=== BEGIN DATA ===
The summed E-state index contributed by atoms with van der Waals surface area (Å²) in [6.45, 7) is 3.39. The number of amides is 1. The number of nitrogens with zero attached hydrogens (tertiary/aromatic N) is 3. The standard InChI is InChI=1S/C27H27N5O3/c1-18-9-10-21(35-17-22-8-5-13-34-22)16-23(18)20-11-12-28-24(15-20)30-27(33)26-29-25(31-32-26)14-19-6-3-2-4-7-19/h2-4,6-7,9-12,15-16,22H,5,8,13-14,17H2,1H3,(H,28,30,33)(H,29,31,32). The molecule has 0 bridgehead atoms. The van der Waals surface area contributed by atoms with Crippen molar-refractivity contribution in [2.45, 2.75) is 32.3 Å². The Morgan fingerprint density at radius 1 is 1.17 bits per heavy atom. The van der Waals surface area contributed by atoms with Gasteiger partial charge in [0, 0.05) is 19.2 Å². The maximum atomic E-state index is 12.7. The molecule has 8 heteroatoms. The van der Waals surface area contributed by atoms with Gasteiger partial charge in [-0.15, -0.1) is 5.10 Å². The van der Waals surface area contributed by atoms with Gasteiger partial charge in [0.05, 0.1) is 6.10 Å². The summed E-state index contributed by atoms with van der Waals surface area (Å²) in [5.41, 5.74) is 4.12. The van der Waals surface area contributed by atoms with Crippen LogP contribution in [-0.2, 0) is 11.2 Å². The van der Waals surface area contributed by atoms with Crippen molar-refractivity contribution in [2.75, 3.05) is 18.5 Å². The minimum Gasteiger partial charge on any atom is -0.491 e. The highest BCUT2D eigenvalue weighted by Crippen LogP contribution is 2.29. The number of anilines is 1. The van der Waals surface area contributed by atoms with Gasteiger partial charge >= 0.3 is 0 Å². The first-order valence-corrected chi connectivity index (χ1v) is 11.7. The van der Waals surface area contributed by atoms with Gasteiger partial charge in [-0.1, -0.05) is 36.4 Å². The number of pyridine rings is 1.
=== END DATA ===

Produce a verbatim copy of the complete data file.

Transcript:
The summed E-state index contributed by atoms with van der Waals surface area (Å²) in [6.45, 7) is 3.39. The number of amides is 1. The number of nitrogens with zero attached hydrogens (tertiary/aromatic N) is 3. The standard InChI is InChI=1S/C27H27N5O3/c1-18-9-10-21(35-17-22-8-5-13-34-22)16-23(18)20-11-12-28-24(15-20)30-27(33)26-29-25(31-32-26)14-19-6-3-2-4-7-19/h2-4,6-7,9-12,15-16,22H,5,8,13-14,17H2,1H3,(H,28,30,33)(H,29,31,32). The molecule has 0 bridgehead atoms. The van der Waals surface area contributed by atoms with Crippen molar-refractivity contribution in [2.45, 2.75) is 32.3 Å². The Morgan fingerprint density at radius 1 is 1.17 bits per heavy atom. The van der Waals surface area contributed by atoms with Gasteiger partial charge in [0, 0.05) is 19.2 Å². The maximum atomic E-state index is 12.7. The molecule has 8 heteroatoms. The van der Waals surface area contributed by atoms with Gasteiger partial charge in [-0.15, -0.1) is 5.10 Å². The van der Waals surface area contributed by atoms with Gasteiger partial charge in [0.05, 0.1) is 6.10 Å². The summed E-state index contributed by atoms with van der Waals surface area (Å²) in [5.41, 5.74) is 4.12. The van der Waals surface area contributed by atoms with Crippen LogP contribution in [-0.2, 0) is 11.2 Å². The van der Waals surface area contributed by atoms with Crippen molar-refractivity contribution in [2.75, 3.05) is 18.5 Å². The minimum Gasteiger partial charge on any atom is -0.491 e. The highest BCUT2D eigenvalue weighted by Crippen LogP contribution is 2.29. The number of anilines is 1. The van der Waals surface area contributed by atoms with Gasteiger partial charge >= 0.3 is 0 Å². The first-order valence-corrected chi connectivity index (χ1v) is 11.7. The van der Waals surface area contributed by atoms with Gasteiger partial charge in [-0.1, -0.05) is 36.4 Å². The number of pyridine rings is 1.